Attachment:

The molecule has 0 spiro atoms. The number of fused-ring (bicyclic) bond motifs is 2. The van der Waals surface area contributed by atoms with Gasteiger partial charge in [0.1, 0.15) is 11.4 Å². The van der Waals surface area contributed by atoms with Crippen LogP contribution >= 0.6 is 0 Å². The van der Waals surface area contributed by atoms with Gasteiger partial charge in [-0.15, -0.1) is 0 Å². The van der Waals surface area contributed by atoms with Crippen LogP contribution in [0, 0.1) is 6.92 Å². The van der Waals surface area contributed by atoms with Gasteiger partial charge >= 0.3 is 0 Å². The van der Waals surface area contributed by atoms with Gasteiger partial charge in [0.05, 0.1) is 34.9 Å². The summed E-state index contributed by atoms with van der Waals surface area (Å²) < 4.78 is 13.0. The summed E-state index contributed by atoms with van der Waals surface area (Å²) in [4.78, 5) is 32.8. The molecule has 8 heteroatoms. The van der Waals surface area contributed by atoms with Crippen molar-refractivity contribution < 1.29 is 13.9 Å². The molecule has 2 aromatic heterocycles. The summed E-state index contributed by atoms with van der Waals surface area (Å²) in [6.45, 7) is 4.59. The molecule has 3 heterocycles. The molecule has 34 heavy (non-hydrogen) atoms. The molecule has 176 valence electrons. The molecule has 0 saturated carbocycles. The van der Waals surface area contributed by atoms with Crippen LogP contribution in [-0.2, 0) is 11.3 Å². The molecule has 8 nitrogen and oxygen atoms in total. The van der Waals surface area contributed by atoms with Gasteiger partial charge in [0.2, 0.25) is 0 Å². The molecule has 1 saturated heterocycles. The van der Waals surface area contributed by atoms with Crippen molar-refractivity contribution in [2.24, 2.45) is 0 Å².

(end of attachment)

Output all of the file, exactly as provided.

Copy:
The molecule has 0 spiro atoms. The number of fused-ring (bicyclic) bond motifs is 2. The van der Waals surface area contributed by atoms with Gasteiger partial charge in [0.1, 0.15) is 11.4 Å². The van der Waals surface area contributed by atoms with Crippen LogP contribution >= 0.6 is 0 Å². The van der Waals surface area contributed by atoms with Gasteiger partial charge in [-0.15, -0.1) is 0 Å². The van der Waals surface area contributed by atoms with Crippen LogP contribution in [0, 0.1) is 6.92 Å². The van der Waals surface area contributed by atoms with Gasteiger partial charge >= 0.3 is 0 Å². The van der Waals surface area contributed by atoms with Gasteiger partial charge in [0.05, 0.1) is 34.9 Å². The summed E-state index contributed by atoms with van der Waals surface area (Å²) < 4.78 is 13.0. The summed E-state index contributed by atoms with van der Waals surface area (Å²) in [4.78, 5) is 32.8. The molecule has 8 heteroatoms. The van der Waals surface area contributed by atoms with Crippen molar-refractivity contribution < 1.29 is 13.9 Å². The molecule has 2 aromatic heterocycles. The summed E-state index contributed by atoms with van der Waals surface area (Å²) in [6.45, 7) is 4.59. The molecule has 3 heterocycles. The molecule has 34 heavy (non-hydrogen) atoms. The molecule has 176 valence electrons. The molecule has 0 saturated carbocycles. The van der Waals surface area contributed by atoms with Crippen LogP contribution in [-0.2, 0) is 11.3 Å². The molecule has 8 nitrogen and oxygen atoms in total. The van der Waals surface area contributed by atoms with Gasteiger partial charge in [0.2, 0.25) is 0 Å². The molecule has 1 saturated heterocycles. The van der Waals surface area contributed by atoms with Crippen molar-refractivity contribution in [2.24, 2.45) is 0 Å².